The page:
We believe that an inspired, effective and well-supported workforce is crucial to the creation of a sustainable high-performing system that delivers excellent developmental experiences for all.

Our commitment

We’ll invest in people development and the principles of inclusive leadership. We’ll ensure inclusion is embedded into every aspect of our talent pathway, including the recruitment and functions of the talent workforce.

Principle 7

Guiding principle

We recognise that athlete development is complex and non-linear.

Our commitment

We’ll reward organisations for their role in long-term development and encourage collaboration.

Our key work strands

We’ve defined five key strategies that will help realise our objectives of progression and inclusion:

  • Talent development practice

    Work with and across sports to encourage collaboration and the widespread adoption of current best practice in talent identification, development, positive experience and talent inclusion.

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  • Talent research and insight

    Commission, review and share research and insight in order to inform our approach and disseminate good practice in order to accelerate athlete progression, improve athlete experience and improve talent inclusion.

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  • Talent workforce development

    Facilitate targeted learning and development opportunities for talent pathway leaders and coaches in order to continue to develop the skills of an increasingly diverse workforce.

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  • Talent systems investment and initiatives

    Improve progression, positive experience and inclusion within England talent pathways by performance managing our existing investments and creating new investment programmes where appropriate.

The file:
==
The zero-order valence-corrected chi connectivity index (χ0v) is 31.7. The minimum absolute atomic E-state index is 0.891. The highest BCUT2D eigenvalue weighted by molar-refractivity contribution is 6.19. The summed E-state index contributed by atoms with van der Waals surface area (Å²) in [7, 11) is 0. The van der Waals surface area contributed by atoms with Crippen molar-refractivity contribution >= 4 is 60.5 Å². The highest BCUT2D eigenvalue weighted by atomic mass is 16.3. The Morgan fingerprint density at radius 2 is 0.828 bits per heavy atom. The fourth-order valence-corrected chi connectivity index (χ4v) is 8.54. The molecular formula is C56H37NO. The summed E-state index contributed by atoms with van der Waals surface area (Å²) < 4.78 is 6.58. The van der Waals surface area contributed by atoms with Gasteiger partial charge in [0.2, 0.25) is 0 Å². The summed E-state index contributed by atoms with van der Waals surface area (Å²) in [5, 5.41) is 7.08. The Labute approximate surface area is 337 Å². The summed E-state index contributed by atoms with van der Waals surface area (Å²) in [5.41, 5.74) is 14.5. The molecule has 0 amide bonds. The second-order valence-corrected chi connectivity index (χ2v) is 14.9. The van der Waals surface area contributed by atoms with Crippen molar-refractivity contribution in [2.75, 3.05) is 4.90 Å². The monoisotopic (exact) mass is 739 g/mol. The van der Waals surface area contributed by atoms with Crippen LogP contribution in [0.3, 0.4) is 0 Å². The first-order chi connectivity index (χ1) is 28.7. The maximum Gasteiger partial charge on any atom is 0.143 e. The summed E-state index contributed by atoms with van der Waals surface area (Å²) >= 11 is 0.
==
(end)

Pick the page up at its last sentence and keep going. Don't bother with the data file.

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  • Talent communications

    Raise the profile of our talent work and showcase the impact of our investments; improve understanding of our talent objectives.

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The England talent system

The England Talent Pathway (ETP) is an integral part of the UK’s high-performance system. That’s why we’ve committed in the region of £85 million of investment into the England talent system for the 2017-21 funding cycle, and currently fund ETPs in 43 sports.

Amongst them are a mix of Olympic and Paralympic sports, some of which deliver programmes across Great Britain and Northern Ireland and are in receipt of World Class Programme funding from UK Sport.

There are also a significant number of Commonwealth Games, individual, team and disability sports that aren’t in receipt of UK Sport funding. As a result, their performance pathways are resourced in other ways.

Collectively these ETPs are significant in their scale. There are around 60,000 selected athletes within ETP programmes and 200,000 aspiring, predominantly young, athletes accessing coaching and competition as part of entry level national governing body talent programmes.

How Sport England and UK Sport align 

UK Sport currently targets investment and support to Olympic and Paralympic sports with credible medal potential for athletes across the UK.

The Performance Pathway spans the Podium and Podium Potential stages, which are typically when an athlete is respectively four or eight years out from an Olympic or Paralympic Games.

The ‘World Class Programme environment’ is defined as the Podium and Podium Potential activity of these UK Sport-funded Great Britain and Northern Ireland World Class Programmes.

We, like the other home country sports councils, invest in and support the stages prior to the Performance Pathway for English athletes and programmes. This is known as the Talent Pathway.